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I can be described as a morning person, where waking up at 4:20 AM to catch a flight is no problem. My colleague on the other hand go to bed no earlier than midnight and often later than that.

We're both programmers, and if we're in a critical phase of a project, my colleague works until 3AM, and I start at 4AM. Still both times are in the middle of the night and we tend to get most work done at off working hours.

Question is why that is?

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You're not alone. –  whatever Dec 29 '13 at 21:16
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Interesting question. This could depend on outer circumstances instead of being a biological phenomena though. For example, night is is much more distraction free from a sociological perspective. –  danijar Dec 30 '13 at 0:09

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up vote 4 down vote accepted

Probably both a combination of being more tired and fewer distractions. Most other people will be asleep during the night. Programming is adversely affected by context-switching, thus night-time with stimulant-enhanced soda is more likely to provide you with long periods of interruption free coding.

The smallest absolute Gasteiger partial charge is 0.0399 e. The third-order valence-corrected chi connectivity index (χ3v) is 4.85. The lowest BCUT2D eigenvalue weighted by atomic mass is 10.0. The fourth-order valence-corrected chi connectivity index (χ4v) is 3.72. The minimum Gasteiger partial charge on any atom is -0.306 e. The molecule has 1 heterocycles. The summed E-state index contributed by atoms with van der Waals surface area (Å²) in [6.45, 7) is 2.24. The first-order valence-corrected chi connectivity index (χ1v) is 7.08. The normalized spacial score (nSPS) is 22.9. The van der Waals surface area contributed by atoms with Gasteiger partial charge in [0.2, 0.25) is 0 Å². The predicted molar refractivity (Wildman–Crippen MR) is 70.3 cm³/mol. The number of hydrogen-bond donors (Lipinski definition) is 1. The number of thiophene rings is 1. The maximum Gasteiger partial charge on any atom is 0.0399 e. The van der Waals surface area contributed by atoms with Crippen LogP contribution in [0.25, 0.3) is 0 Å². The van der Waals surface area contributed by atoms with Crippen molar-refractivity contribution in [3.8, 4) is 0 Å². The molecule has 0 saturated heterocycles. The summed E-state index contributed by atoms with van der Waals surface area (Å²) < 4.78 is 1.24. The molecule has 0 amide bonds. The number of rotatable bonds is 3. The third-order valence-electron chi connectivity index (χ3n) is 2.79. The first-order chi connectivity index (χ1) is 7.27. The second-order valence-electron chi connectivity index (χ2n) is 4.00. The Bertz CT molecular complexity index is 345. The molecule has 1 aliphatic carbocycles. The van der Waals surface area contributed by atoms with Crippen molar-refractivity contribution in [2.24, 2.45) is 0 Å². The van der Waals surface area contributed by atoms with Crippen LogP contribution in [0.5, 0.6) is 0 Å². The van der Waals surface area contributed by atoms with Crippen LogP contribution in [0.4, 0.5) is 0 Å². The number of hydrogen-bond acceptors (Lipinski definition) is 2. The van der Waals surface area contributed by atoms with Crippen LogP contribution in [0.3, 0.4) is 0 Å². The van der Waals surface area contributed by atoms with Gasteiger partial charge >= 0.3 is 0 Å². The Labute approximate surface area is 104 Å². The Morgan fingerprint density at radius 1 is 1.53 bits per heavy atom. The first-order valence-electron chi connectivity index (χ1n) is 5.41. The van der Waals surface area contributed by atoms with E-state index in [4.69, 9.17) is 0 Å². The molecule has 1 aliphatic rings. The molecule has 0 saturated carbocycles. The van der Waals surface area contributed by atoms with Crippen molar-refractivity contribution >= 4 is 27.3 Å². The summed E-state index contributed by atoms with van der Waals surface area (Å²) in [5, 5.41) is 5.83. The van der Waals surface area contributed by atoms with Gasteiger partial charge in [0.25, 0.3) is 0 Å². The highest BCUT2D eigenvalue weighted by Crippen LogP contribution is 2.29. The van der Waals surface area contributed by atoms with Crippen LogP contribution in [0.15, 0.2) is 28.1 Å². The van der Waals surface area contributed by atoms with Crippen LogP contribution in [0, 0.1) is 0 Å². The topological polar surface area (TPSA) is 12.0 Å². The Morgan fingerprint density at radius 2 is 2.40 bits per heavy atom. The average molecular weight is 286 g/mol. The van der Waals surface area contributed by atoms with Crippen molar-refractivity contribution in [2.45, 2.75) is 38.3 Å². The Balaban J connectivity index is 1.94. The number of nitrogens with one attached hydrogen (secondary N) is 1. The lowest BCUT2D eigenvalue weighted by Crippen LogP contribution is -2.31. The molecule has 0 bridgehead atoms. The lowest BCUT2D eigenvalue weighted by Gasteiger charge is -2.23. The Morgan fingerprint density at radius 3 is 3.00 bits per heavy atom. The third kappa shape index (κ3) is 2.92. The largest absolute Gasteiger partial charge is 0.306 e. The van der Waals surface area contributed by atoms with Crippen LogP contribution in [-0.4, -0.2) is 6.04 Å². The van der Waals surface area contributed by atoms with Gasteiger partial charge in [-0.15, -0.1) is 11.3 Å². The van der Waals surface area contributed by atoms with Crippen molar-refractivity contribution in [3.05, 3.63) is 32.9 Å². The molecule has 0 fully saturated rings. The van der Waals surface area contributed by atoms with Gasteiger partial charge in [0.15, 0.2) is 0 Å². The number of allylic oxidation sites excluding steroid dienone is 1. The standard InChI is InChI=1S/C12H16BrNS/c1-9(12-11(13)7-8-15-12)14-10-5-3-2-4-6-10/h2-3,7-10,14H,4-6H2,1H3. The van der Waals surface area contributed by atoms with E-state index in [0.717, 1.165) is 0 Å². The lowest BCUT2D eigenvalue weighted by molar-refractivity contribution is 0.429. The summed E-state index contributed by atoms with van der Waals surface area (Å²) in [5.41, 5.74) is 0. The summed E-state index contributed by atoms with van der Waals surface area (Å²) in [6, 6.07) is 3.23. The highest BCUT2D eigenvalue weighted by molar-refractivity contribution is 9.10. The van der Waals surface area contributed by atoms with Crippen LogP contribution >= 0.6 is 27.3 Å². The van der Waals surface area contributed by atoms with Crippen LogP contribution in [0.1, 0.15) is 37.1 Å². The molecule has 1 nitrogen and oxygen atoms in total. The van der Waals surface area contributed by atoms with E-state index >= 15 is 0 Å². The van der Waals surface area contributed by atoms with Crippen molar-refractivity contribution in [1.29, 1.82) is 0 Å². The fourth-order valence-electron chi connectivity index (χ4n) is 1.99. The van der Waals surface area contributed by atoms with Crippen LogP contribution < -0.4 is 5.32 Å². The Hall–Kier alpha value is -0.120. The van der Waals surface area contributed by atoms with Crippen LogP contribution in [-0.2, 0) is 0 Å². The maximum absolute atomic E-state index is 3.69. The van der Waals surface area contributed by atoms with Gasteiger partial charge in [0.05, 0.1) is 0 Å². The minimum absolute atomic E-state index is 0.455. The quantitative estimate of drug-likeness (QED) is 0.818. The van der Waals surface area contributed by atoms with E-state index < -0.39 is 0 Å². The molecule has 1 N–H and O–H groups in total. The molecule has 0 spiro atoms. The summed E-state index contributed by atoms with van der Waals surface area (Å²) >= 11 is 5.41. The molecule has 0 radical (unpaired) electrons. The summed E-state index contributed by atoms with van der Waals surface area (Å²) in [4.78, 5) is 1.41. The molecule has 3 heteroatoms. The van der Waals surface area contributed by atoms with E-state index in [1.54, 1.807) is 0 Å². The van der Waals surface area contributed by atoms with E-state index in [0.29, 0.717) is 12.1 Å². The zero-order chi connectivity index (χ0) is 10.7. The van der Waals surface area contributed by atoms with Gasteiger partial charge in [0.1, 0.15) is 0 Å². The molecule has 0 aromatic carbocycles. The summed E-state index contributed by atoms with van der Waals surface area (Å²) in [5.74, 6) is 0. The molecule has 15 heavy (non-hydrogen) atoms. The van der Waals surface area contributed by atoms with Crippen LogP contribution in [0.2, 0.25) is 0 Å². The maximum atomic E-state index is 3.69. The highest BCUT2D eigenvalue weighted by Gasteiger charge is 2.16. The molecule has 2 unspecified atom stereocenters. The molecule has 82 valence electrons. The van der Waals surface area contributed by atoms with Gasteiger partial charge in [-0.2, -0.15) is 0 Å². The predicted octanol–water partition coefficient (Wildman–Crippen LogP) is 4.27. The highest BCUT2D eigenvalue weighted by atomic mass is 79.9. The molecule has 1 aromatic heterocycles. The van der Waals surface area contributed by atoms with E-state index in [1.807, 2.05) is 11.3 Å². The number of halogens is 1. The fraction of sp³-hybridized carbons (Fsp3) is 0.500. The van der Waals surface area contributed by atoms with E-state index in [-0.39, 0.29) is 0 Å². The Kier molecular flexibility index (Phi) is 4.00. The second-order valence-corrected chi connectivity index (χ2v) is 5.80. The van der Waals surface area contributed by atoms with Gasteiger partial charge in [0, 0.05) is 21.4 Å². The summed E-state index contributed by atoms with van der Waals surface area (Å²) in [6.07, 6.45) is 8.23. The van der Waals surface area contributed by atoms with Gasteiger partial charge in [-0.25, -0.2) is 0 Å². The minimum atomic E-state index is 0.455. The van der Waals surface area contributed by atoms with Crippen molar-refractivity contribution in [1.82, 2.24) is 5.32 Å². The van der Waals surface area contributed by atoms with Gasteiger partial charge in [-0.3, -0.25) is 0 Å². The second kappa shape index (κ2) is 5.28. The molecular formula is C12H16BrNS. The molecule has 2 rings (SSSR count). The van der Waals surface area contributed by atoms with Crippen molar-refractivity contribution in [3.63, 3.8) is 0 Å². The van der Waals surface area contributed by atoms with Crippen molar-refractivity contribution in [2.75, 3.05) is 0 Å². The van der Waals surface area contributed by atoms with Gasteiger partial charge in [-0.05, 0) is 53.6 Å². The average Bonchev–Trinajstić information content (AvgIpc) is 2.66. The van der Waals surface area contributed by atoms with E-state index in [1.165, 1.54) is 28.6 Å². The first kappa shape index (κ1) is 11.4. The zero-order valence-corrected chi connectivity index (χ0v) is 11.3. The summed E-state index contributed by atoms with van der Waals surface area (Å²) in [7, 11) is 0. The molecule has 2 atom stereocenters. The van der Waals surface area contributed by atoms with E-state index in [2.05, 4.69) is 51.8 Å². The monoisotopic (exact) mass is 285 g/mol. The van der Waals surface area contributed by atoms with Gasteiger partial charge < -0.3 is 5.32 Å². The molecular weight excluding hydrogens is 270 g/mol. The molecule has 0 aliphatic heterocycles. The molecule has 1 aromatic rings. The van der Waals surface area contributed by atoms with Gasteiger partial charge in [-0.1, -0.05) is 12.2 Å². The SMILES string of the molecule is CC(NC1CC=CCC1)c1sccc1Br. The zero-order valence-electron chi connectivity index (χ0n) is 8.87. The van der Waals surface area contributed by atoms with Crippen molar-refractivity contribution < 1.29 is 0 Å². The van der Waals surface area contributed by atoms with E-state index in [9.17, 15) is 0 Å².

Update: The above situation creates the conditions where Csíkszentmihályi's Flow is most likely to take place.

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I answered a similar question some time ago on Programmers SE: Are developers more productive at night?

One interesting paper I ran into with a different perspective than the one provided in Justas's answer is "The Programmer Life-Cycle" by Russell Ovans (2004). It discusses the productivity of a programmer over time.

The sequence of phases is: euphoric, productive, irreplaceable, resentful, bored, and unproductive. Overall productivity is characterized by an initial six month period of intense interest, at which time productivity rates are often an order of magnitude higher than the oft-quoted 500 LOC/month average. After a short period of volatility, the programmer then enters a prolonged phase of steadily dwindling interest, resulting in productivity rates that mimic the average.

An important disclaimer to add: his perspective is based on his own observations and experiences over the course of six years while working as a senior software engineer.

Although perhaps not as relevant to you since you state you mainly work at night due to critical phases of a project, other programmers generally prefer working late at night. Taking Ovan's report into account, and considering that programmers usually work on individual projects at night, a simple reason could be that it's this 'euphoric' drive for short-term individual projects that makes them productive, causing the desire to stay awake and continue work.

Ovans, Russell. "The programmer life-cycle." ACM SIGSOFT Software Engineering Notes 29.3 (2004): 25-26.

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